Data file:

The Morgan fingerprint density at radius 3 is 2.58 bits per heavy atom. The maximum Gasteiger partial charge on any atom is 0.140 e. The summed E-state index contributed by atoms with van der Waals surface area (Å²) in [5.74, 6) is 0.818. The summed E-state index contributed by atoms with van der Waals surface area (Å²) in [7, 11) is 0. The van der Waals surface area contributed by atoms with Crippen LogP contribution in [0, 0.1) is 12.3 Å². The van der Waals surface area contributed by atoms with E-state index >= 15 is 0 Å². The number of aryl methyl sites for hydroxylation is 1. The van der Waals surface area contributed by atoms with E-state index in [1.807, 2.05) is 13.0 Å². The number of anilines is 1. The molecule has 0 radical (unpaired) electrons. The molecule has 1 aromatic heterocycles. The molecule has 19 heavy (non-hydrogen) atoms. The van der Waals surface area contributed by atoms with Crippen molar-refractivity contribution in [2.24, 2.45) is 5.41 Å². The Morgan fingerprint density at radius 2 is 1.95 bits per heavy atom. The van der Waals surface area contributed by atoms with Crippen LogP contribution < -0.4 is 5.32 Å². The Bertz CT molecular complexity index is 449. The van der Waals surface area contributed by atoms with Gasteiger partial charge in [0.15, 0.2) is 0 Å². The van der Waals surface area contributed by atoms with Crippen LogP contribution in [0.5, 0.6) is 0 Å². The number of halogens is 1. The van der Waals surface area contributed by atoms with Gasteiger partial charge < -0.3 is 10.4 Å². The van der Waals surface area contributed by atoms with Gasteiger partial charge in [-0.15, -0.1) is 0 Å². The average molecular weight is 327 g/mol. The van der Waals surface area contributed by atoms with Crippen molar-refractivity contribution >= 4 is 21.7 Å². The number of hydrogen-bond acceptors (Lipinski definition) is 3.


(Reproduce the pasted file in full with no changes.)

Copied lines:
The Morgan fingerprint density at radius 3 is 2.58 bits per heavy atom. The maximum Gasteiger partial charge on any atom is 0.140 e. The summed E-state index contributed by atoms with van der Waals surface area (Å²) in [5.74, 6) is 0.818. The summed E-state index contributed by atoms with van der Waals surface area (Å²) in [7, 11) is 0. The van der Waals surface area contributed by atoms with Crippen LogP contribution in [0, 0.1) is 12.3 Å². The van der Waals surface area contributed by atoms with E-state index >= 15 is 0 Å². The number of aryl methyl sites for hydroxylation is 1. The van der Waals surface area contributed by atoms with E-state index in [1.807, 2.05) is 13.0 Å². The number of anilines is 1. The molecule has 0 radical (unpaired) electrons. The molecule has 1 aromatic heterocycles. The molecule has 19 heavy (non-hydrogen) atoms. The van der Waals surface area contributed by atoms with Crippen molar-refractivity contribution in [2.24, 2.45) is 5.41 Å². The Morgan fingerprint density at radius 2 is 1.95 bits per heavy atom. The van der Waals surface area contributed by atoms with Crippen LogP contribution < -0.4 is 5.32 Å². The Bertz CT molecular complexity index is 449. The van der Waals surface area contributed by atoms with Gasteiger partial charge in [0.15, 0.2) is 0 Å². The van der Waals surface area contributed by atoms with Crippen LogP contribution in [0.5, 0.6) is 0 Å². The number of halogens is 1. The van der Waals surface area contributed by atoms with Gasteiger partial charge < -0.3 is 10.4 Å². The van der Waals surface area contributed by atoms with Gasteiger partial charge in [-0.15, -0.1) is 0 Å². The average molecular weight is 327 g/mol. The van der Waals surface area contributed by atoms with Crippen molar-refractivity contribution >= 4 is 21.7 Å². The number of hydrogen-bond acceptors (Lipinski definition) is 3.